Plans to be build 72 new homes in Newham next to DLR station rejected for a third time

This was the third time plans had been submitted by Finebeam Ltd for a development in West Ham, Newham
-Credit: (Image: Newham Council documents)


Plans to build dozens of new homes in East London have been rejected by councillors for the third time. Finebeam Ltd had submitted plans to build 72 new homes right next to Abbey Road Docklands Light Railway (DLR) station in West Ham.

The application was submitted just a few months after Finebeam's previous application was rejected by Newham Council's strategic development committee in October 2023. The committee previously rejected plans to bulldoze 12 flats in Abbey House to make way for 74 homes ranging from 4 to 14 storeys high because no 'affordable' homes were set to be built.

Finebeam has appealed the council's decision from October and that was received by the Planning Inspectorate in April 2024. In 2018, Finebeam wanted to build 100 homes on the same site in tower blocks up to 17 storeys tall, however the plans were rejected by the council because the height of the buildings were considered 'overbearing, bulky and incongruous'.

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How the development could have looked if it was approved
How the development could have looked if it was approved -Credit:Newham Council

Finebeam's most recent application consisted of 72 homes in buildings up to 9 storeys high and would involve the bulldozing of 12 existing flats at Abbey House. According to council documents, Abbey House is owned by Finebeam and the flats are rented out privately.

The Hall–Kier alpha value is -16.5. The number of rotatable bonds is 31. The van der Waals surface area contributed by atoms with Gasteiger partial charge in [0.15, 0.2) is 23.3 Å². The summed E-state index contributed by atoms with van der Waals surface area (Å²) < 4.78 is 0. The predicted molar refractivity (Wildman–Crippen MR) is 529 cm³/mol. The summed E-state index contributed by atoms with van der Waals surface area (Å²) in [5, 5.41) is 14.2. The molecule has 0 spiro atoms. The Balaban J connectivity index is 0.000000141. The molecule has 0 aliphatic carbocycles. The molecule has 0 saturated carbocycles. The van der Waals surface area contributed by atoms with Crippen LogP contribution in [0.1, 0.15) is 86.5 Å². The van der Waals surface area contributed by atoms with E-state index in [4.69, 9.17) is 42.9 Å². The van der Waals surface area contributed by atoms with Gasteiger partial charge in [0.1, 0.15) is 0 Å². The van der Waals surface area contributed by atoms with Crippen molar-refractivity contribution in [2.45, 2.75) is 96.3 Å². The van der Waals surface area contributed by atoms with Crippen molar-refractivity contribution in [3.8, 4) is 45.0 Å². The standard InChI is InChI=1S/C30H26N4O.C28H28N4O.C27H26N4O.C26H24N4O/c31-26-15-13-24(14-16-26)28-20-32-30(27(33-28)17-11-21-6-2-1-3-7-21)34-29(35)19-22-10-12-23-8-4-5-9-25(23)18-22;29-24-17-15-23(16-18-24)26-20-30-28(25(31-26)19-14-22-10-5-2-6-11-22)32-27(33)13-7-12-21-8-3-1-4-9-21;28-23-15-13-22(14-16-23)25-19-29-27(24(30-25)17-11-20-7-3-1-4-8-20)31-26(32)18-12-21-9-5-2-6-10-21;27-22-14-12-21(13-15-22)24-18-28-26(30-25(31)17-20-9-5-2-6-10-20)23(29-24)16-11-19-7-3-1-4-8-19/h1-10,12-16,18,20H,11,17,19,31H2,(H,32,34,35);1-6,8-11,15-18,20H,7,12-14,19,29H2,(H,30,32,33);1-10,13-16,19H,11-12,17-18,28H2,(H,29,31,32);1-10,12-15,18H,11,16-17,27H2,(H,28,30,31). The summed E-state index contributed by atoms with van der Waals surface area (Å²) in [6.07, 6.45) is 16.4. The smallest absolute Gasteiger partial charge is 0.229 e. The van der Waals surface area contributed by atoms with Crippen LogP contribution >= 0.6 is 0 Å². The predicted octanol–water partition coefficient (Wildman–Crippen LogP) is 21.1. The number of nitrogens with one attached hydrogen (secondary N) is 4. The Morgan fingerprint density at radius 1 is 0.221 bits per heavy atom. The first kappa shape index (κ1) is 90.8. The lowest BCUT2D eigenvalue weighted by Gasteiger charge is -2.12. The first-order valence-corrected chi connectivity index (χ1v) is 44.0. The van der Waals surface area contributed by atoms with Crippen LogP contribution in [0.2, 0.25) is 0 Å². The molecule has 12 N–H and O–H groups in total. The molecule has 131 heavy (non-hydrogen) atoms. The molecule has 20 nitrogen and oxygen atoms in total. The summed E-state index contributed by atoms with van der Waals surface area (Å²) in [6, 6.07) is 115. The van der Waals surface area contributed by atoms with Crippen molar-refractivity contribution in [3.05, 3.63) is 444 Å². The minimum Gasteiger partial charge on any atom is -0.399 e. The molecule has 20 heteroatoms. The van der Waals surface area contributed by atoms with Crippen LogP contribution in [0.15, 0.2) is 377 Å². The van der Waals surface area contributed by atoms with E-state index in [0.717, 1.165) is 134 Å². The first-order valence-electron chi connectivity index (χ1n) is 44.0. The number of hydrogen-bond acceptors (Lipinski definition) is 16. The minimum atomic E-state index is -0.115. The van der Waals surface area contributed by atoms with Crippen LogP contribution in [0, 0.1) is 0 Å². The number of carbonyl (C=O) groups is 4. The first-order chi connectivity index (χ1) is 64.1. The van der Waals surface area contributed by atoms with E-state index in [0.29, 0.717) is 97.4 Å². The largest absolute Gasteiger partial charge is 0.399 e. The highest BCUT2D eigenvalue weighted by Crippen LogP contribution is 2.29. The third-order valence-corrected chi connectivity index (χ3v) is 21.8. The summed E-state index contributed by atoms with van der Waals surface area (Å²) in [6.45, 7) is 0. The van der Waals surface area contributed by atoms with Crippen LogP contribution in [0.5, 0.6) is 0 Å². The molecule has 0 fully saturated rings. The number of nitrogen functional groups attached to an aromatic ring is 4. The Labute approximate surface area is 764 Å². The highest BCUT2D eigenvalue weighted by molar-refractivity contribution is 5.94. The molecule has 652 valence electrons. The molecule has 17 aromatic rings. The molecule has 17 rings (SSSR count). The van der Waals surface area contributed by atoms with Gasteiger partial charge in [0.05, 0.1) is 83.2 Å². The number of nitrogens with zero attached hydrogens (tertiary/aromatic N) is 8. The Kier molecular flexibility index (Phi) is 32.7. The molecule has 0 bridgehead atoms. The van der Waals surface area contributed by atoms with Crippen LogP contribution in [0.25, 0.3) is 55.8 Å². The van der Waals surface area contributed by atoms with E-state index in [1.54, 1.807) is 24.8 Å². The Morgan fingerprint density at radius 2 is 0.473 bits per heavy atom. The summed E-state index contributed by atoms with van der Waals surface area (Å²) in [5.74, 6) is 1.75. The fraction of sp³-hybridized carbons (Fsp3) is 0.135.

Of the 72 new homes, 32 would be one-beds, 18 would be two-beds and 22 would be three-beds and all of them would be private housing. Planning officers had advised the council to refuse Finebeam's most recent plans because no affordable housing was included, which also contributed to the council's refusal in October of last year.

Officers said the plans should also be refused because of the height and scale of the development and the impact it could have on the heritage and character of nearby Grade II listed buildings such as those in Abbey Lane. During a meeting with the council's strategic development committee last week, Labour's Cllr Rachel Tripp said it was 'always so distressing' to see planning applications with zero affordable housing.

She said: "Homes in London are so expensive now and new homes and the kind of prices that we see are just entirely out of reach for many of our residents and it just means proposals like this one... effectively offer no accommodation to the people we see in our surgeries."

Cllr Susan Masters of the Labour Party said: "In short this application provides no affordable housing let alone homes for social rent, and there's insufficient family housing." Cllr Masters went on to ask: "I'm just wondering are there any positives at all to this application?"

A planning officer who was presenting the application said the only positive would be the provision of residential units, but other aspects of the scheme did not comply with planning policies. Cllr Madeleine Sarley Pontin from the Labour Party called the plans 'appalling'.

She said: "...we have to complain to somebody about this because there is no way we ever want something - and I'm not going to even say of this quality, because there's no quality from what I can see - ever presented back to us. I am appalled that whoever is the owner of this site has come back to us frequently with terrible, terrible designs and plans."

Neither representatives of Finebeam or its agent, Centro Planning Consultancy, were present at the meeting. When it came to the vote, the committee unanimously refused the application, meaning the plans were rejected. The Local Democracy Reporting Service (LDRS) contacted Finebeam's agent for comment but did not receive a response by time of publication.

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